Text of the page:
"Many men in Deadwood were without their families such as miners, adventurers, cowboys, and you name it..Some literally "ended up" in jail and died there. In that case, they were given a new suit of clothes to be buried in. I don't know who provided it, the town, the territorial government or who.
There were two brothers, Ike and Jake, who had a tailor shop. Dad thought up a scheme to give them a scare. He sent someone to tell Ike one of the inmates had died and he wanted to make him a suit. Ike came to measure the man who was "laid out" on the table looking very dead. Ike carefully measured him but when he measured his chest the dead man raised up and grabbed Ike in a tight embrace. Poor Ike froze. When everyone laughed, he recovered. The 'dead man" got off the table, but Ike said, "No,no..somebody go get Jake."
So the little drama was repeated, but Jake didn't freeze. He gave the 'corpse" a terrific blow to the face and ran out the door and down the street out of sight. They later found him in the black smith shop. The blacksmith wondered what the poor man had seen. Dad realized then that sometimes a good joke can backfire, but it must have been funny at at the time. Dad would laugh so much he could hardly tell this story."..from Estelle.
Crow Dog's Story
"When the Dakotas became a territory, officials, anxious to establish law and order (and give the new circuit courts something to do), rounded up all known criminals, including Chief Crow Dong, who had killed Chief Spotted Tail. My father, D.S. Billington, was the jailer in Deadwood at that time. Some years prior and at the invitation of Chief Yellow Bird, my father had hunted with the Indians. Few white men had this privilege. He came to have a great respect and admiration for the Indians. He and Crow Dog became friends.
Crow Dog had an arrow wound in one lung. Dad, knowing also how painful it was for an Indian to be caged, told Crow Dog that he would let him out during the day if he would return at sunset every evening to be locked up for the night. My father had absolute faith that an Indian would keep his word to a friend. So, with one of my father's two English bull dogs, Crow Dog would go up to White Rocks every day and return at sunset every evening. This went on for nearly four years.
Most people expected the day would come when Crow Dog would not return, but Dad's faith in him never wavered. The wait Crow Dog endured was unusually long for a man accused of a crime which carried a sentence of death. Crow Dog was sure he would eventually be hanged according to white man's law. The reasons for the long wait was that there was no one to defend him No one wanted to take a losing case.
One day Dad and another man had to go down Spearfish valley to pick up the body of a man killed by the Indians..that's another good story. Crow Dog overheard their plans. That evening Crow Dog and the dog did not return. People were sure their predictions had come true.
When Dad returned, he was soundly repremanded, but he still believed that Crow Dog would eventually return. He probably went to the Reservation to tell his people good-bye. Not having Dad's faith in Indians, the Marshall sent a man named Billy to bring back Crow Dog. I don't remember how many days had passed before Crow Dog came back to Deadwood alone. When asked where Billy was, Crow Dog answered, " I do't know any Billy, I left by myself. I came back by myself." Dad asked about his dog. Crow Dog said, "Sorry, I ate it."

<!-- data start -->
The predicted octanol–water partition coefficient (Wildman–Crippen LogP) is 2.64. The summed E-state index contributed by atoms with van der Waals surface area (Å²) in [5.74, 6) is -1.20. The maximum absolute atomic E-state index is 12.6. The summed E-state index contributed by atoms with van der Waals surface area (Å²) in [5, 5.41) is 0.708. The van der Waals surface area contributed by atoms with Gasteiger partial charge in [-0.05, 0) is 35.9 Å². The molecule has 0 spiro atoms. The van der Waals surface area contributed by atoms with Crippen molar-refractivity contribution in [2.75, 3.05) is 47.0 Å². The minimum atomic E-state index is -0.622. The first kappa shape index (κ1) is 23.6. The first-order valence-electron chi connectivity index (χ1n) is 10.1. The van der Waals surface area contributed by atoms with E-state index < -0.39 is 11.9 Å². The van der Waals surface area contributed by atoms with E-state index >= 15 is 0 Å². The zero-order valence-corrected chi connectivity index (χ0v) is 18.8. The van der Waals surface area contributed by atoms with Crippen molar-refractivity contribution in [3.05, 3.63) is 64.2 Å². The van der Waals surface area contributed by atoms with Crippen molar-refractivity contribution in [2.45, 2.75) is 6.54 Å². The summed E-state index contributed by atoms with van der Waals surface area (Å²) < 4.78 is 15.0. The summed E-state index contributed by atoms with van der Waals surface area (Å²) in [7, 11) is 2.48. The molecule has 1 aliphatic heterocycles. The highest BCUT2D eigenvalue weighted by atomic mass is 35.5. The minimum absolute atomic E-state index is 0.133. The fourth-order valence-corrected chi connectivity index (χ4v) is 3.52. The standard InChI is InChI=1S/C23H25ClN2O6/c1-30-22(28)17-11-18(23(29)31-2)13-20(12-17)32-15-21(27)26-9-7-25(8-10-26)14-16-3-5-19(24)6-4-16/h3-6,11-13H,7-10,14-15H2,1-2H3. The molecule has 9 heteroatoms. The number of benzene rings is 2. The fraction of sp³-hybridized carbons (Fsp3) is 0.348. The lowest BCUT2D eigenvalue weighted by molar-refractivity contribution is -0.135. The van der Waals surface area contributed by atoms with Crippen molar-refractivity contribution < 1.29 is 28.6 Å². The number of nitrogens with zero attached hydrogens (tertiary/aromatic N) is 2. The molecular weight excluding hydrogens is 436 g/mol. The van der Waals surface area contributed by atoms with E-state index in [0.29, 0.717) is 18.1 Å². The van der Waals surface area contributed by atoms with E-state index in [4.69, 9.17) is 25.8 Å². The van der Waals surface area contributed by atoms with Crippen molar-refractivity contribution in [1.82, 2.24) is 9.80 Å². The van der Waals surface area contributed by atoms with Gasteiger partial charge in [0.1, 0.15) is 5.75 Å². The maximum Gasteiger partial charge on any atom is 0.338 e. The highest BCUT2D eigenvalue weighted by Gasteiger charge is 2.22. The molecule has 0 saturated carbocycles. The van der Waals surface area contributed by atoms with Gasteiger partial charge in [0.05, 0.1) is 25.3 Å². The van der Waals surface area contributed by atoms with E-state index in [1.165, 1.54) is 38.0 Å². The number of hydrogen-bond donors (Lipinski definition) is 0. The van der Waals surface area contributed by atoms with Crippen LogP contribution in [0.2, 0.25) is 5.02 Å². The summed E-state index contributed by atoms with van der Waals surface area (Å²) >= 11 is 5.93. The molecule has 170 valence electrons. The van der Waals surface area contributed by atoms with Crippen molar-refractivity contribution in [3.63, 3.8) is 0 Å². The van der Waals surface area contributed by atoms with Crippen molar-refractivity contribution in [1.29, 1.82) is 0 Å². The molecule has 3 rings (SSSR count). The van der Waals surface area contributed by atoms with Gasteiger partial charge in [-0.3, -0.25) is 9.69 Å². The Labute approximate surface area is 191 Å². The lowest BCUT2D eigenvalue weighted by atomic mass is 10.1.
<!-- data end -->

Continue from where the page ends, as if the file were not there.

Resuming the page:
In the meantime, a young lawyer in Boston named A. J. Plowman had heard about this "strange" case. Not knowing anything about the West, other than tales he had heard, he thought that it would be quite a lark...and some publicity ...to go West and take this case. He went to the Reservation and talked to many Indians. He learned that Crow Dog had been tried by the tribal council and that he had been exonerated by them. At Crow Dog's long awaited trial, young Plowman then proved that this was double jeopardy, and Crow Dog was freed.
Unlike the television rendition of this story, the people of Deadwood were glad that Crow Dog was set free. They had come to like this Indian who had been quite a fixture in Deadwood. Many had to admit that Crow Dog had taught them an unforgettable lesson in honor."
Laws were changed after this decision was made as Crow Dog had to petitioned the United States Supreme Court for a Writ of Habeas Corpus and the Supreme Court had accepted the case. 1863 
In the BLACK HILLS DAILY TIMES NEWSPAPER appeared this article dated Dec. 1883 p3.col.2 :
When Jailor Billington heard of the supreme court decision, last night, he went to Crow Dogs' cell, awoke him, and told him the news. Crow Dog leaped out on the floor, jumped up and down exclaiming, "bet your boots, bet your boots: washta, washta."
To see the whole story go to link:http://en.wikipedia.org/wiki/Ex_parte_Crow_Dog
Note: This story was submitted by Estelle Billington Fontana in 1985, to the Adams Museum in Deadwood, along with an Indian purse, knife and peace pipe that had once been give to Dee Billington from Yellowbird. Also submitted was an album that had been signed by Crow Dog. He drew a picture of a dog with a crow on his back. He also drew a picture of himself and Chief Spotted Tail on horseback.